How Tea is Consumed Around The World

How Tea is made around the world

The tradition of drinking tea started from the historic period when, an emperor found that a tea leaf in his hot water had added a pleasant flavour to the water. Since then, many varieties of tea came up along with culture-specific traditions of drinking them. Here are a few of the most popular teas from around the world:

Moroccan Mint Tea

A sweet, minty treat served in ornate tea-ware is a ceremony central to the social life in Maghreb (a region of the Northwest Africa consisting of Morocco, Algeria, Tunisia, Libya, and Mauritania) and to the rest of the world it is simply Moroccan Mint Tea.

The History of Tea in Morocco is debatable. Some trace its origin to the 12th century while others claim that tea was introduced to Morocco only in the 18th century, but whenever it was, today tea has become a way of life in this region.

To begin with, Chinese Gunpowder Green tea is used in addition to some mint leaves (and other herbs if you desire) with lots of sugar. As the tea is sweet in nature, you will need around 7 to 8 tablespoons of tea to serve 5 to 6 cups of tea.

Traditional Moroccan Mint Tea

Traditional Moroccan Mint Tea

How to make?

Bring Chinese gunpowder green tea to a  boil, and add mint leaves on top of it. Follow this by adding sugar cubes while the teapot is still on the stove. Use a strainer to strain the tea leaves serve hot!

Masala Chai, India

Masala Chai is the most popular tea in Indian households. This tea is gaining popularity around the world, and you can see the internet being loaded with blogs on how to make this tea. As the name suggests, the tea is made with tea leaves (obviously!) and different spices. It is enjoyed worldwide in any season because, how can one not enjoy a sweet concoction of strong black tea, milk and aromatic Indian spices!

Indian Masala Chai

Indian Masala Chai

How to make?

To make Masala Chai, you will need cinnamon, cloves, cardamom and ginger. Bring water to boil, and add the grounded spices along with the tea leaves. Add a cup of milk and sugar. Once the tea is boiled, serve hot!

Russian Caravan Tea

The name ‘Caravan” comes from the time when the caravans sold the Chinese tea across continents, which included selling them in Russia. This tea has a smokey taste and is composed of oolong tea, Keemon and Lapsang Souchong teas. This tea comes in other varieties as well.

How to make?

The Russian Caravan tea is taken without milk. Bring water to boil and pour that over 3 to 4 teaspoons of loose tea (depending on the number of cups you want to make). Let it sit, without mixing, for 4 to 5 minutes. Once done, you will notice the colour of the water has changed indicating that the tea is ready. Add sugar to taste.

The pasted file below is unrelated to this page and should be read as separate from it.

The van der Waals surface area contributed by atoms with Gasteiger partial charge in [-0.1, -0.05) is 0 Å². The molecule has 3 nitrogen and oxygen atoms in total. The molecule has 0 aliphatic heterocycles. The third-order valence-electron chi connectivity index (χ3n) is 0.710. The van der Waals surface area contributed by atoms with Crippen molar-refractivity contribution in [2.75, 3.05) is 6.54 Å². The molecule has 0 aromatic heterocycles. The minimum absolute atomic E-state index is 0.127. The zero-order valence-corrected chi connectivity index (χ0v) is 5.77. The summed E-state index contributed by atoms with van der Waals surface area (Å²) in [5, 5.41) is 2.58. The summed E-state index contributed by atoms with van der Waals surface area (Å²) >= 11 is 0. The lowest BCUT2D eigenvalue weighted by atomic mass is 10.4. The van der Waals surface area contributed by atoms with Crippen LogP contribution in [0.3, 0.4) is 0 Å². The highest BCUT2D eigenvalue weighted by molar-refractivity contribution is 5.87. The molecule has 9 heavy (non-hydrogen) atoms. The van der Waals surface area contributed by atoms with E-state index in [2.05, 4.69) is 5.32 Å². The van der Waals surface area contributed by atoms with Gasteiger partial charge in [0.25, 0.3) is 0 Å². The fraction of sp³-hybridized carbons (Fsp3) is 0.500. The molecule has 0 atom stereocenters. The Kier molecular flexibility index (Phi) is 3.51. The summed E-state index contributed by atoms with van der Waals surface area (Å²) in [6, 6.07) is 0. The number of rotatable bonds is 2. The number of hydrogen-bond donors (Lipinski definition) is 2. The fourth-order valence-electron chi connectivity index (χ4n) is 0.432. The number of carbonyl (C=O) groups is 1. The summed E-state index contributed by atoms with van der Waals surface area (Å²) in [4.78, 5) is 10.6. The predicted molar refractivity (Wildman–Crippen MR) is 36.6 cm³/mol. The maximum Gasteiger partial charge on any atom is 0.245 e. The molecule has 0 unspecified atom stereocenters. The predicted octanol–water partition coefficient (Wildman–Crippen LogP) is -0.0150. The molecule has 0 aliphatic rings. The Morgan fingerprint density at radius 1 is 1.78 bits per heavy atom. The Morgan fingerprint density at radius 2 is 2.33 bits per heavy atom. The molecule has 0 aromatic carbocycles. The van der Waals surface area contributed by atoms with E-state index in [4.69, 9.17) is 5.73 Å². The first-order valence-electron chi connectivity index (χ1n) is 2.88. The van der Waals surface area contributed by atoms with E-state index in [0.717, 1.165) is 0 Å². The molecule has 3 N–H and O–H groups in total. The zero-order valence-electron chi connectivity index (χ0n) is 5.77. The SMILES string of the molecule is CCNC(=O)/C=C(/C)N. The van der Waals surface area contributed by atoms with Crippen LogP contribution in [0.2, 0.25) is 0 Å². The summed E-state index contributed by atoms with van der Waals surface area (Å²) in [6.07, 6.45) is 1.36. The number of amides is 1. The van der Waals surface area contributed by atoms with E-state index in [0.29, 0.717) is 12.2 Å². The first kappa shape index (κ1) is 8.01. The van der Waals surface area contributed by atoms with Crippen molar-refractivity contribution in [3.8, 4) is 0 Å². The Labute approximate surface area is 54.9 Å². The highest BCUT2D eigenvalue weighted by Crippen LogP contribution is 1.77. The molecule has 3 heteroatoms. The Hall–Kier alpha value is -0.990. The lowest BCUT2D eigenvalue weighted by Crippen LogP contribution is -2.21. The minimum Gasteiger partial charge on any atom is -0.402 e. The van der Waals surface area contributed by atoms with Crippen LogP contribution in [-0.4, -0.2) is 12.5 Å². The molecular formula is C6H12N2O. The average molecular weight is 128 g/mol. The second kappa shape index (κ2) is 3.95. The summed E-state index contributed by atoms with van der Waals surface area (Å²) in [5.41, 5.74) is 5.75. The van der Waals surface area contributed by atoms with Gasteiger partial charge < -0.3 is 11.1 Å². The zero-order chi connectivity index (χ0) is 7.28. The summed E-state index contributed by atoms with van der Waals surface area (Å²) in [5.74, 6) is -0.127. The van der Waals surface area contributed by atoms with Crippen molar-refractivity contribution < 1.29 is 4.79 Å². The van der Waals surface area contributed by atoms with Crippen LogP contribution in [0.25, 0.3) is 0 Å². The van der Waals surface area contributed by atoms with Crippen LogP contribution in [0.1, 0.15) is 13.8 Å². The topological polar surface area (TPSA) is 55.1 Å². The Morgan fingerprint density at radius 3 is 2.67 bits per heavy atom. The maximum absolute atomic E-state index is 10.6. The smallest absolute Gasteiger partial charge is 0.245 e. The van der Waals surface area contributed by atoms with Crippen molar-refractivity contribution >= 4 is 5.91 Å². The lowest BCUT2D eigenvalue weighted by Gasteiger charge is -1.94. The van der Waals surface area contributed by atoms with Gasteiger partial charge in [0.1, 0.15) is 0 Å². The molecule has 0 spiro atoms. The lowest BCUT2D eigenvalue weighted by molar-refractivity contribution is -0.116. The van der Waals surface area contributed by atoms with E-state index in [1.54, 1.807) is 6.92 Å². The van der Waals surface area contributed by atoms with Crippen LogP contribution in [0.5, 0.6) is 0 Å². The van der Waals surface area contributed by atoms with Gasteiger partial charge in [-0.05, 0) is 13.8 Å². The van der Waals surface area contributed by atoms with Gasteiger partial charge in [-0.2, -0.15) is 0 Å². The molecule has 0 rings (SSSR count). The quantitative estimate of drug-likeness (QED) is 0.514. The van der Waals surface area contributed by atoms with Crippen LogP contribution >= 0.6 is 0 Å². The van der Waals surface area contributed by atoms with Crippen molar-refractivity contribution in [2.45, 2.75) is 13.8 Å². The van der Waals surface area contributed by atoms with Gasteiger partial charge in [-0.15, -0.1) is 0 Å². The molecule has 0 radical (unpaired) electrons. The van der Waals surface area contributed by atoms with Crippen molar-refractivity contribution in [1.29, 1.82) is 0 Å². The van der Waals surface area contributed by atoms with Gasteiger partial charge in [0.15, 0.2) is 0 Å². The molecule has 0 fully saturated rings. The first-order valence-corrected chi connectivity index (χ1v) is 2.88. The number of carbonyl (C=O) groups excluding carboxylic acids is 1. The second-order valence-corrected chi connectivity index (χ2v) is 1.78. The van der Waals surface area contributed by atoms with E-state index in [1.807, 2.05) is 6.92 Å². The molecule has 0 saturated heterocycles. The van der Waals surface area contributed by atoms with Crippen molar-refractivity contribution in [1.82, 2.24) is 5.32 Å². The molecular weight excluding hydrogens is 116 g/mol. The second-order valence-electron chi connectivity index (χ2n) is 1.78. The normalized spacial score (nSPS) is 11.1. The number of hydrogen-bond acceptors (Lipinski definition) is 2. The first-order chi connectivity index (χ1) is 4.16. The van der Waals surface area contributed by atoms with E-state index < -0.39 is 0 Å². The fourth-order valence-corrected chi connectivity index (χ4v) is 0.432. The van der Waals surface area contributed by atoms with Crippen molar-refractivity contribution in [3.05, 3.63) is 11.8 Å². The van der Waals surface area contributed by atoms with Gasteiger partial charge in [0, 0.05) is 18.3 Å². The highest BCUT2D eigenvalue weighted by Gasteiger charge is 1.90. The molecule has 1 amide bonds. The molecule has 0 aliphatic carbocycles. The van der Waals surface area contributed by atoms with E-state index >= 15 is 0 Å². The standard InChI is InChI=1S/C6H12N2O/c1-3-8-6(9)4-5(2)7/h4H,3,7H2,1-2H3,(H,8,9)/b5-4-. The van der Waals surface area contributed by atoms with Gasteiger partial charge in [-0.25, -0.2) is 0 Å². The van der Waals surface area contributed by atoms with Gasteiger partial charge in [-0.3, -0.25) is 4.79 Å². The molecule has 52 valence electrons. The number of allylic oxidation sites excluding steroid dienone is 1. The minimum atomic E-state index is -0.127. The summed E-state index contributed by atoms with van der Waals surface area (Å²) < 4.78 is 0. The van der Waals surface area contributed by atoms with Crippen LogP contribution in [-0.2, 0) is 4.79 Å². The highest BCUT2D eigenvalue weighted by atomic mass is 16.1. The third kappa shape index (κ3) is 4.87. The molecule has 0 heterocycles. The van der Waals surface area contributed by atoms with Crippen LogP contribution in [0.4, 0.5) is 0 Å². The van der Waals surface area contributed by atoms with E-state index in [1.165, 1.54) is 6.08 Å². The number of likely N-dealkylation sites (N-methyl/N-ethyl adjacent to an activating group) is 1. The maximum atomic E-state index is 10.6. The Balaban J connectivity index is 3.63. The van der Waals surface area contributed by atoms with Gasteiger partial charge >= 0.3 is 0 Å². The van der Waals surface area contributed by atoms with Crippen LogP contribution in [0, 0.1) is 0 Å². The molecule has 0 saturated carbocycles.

Po-Cha, Tibet

Coming from the hills of Tibet, po-cha is unlike any other tea. It separates from the milk or lemon discussion and lays a new path for a salty flavour of tea. The tea is made with milk and salted butter. The tea is sometimes also considered as a light soup because of its thickness and salty flavour.

How to make?

Cubes of Pemagul Tibetan black tea is required to make po-cha. Crush a little tea from the tea cubes and boil it for hours. Once done, the tea water is saved and used to make po-cha. Add milk, a little salt and butter to the tea water and churn. You can also use any other black tea, If you do not have the special Tibetan tea.

Yerba Mate, Argentina

Yerba Mate is believed to be a drink (or tea) that is the best out of all the other varieties of teas that are available around the world. This is because this tea contains nearly 24 vitamins and minerals, antioxidants and many more amino acids that have health benefits. The tea is made from tea leaves found in the Argentinian rainforest.

Traditionally, Yerba Mate is served in a “gourd” (called mate itself) and consumed using a “Bombilla” (a metal straw with a sieve at the bottom). The modern day gourds are bowls made of wood, ceramic or metal.

Yerba Mate of Argentina

Yerba Mate of Argentina

How to make?

To begin, place yerba mate (the herb) in the gourd and shake until the finer particles are at the top. Slowly place the bombilla into the gourd and add cold water. Wait for the water to seep into the tea leaves. Once that is done, add hot but not boiling water to the tea. Without stirring, enjoy the drink by taking small sips. The bombilla not only serves as a straw but also as a filter to sieve the tea leaves as you drink. You may even add sugar if you like.

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